An Aggressive Approach to Loop UnrollingReport
A well-known code transformation for improving the execution performance of a program is loop unrolling. The unrolled loop usually requires fewer instruction executions than the original loop. The reduction in instruction executions comes from two sources: the number of branch instructions executed is reduced, and the index variable is modified fewer times. In addition, for architectures with features designed to exploit instruction-level parallelism, loop unrolling can expose greater levels of instruction-level parallelism. Loop unrolling is an effective code transformation often improving the execution performance of programs that spend much of their execution time in loops by 10 to 30 percent. Unfortunately, it has not been studied as extensively as other code improvements such as register allocation or common subexpression elimination. The result is that many compilers employ simplistic loop unrolling algorithms that miss many opportunities for improving run-time performance. This paper describes how aggressive loop unrolling is done in a retargetable optimizing compiler. Using a set of 32 benchmark programs, the effectiveness of this more aggressive approach to loop unrolling is evaluated. Interactions between loop unrolling and other common optimizations are also discussed.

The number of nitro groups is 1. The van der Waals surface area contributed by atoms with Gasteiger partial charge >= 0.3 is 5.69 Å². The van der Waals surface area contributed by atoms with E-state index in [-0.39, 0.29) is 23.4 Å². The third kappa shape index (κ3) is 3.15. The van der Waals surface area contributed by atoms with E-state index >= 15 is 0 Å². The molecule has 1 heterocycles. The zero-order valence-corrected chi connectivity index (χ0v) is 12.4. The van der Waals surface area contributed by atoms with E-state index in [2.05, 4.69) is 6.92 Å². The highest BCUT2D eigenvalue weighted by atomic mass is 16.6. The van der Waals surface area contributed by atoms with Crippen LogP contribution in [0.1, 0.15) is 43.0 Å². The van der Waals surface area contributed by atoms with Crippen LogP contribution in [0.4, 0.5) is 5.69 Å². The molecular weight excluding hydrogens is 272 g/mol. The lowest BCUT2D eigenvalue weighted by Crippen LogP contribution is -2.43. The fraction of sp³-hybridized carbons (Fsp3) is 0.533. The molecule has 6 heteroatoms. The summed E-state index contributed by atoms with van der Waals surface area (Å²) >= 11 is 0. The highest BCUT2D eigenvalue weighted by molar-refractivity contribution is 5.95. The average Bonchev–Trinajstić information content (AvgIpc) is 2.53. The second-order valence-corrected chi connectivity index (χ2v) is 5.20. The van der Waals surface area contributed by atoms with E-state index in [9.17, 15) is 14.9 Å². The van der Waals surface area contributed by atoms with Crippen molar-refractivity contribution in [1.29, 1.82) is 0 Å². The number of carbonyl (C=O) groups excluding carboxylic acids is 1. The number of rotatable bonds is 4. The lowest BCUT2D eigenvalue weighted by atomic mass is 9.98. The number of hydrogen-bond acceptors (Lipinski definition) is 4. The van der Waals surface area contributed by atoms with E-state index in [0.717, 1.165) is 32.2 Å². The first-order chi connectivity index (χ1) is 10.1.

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Davidson, Jack, and Sanjay Jinturkar. "An Aggressive Approach to Loop Unrolling." University of Virginia Dept. of Computer Science Tech Report (1995).
University of Virginia, Department of Computer Science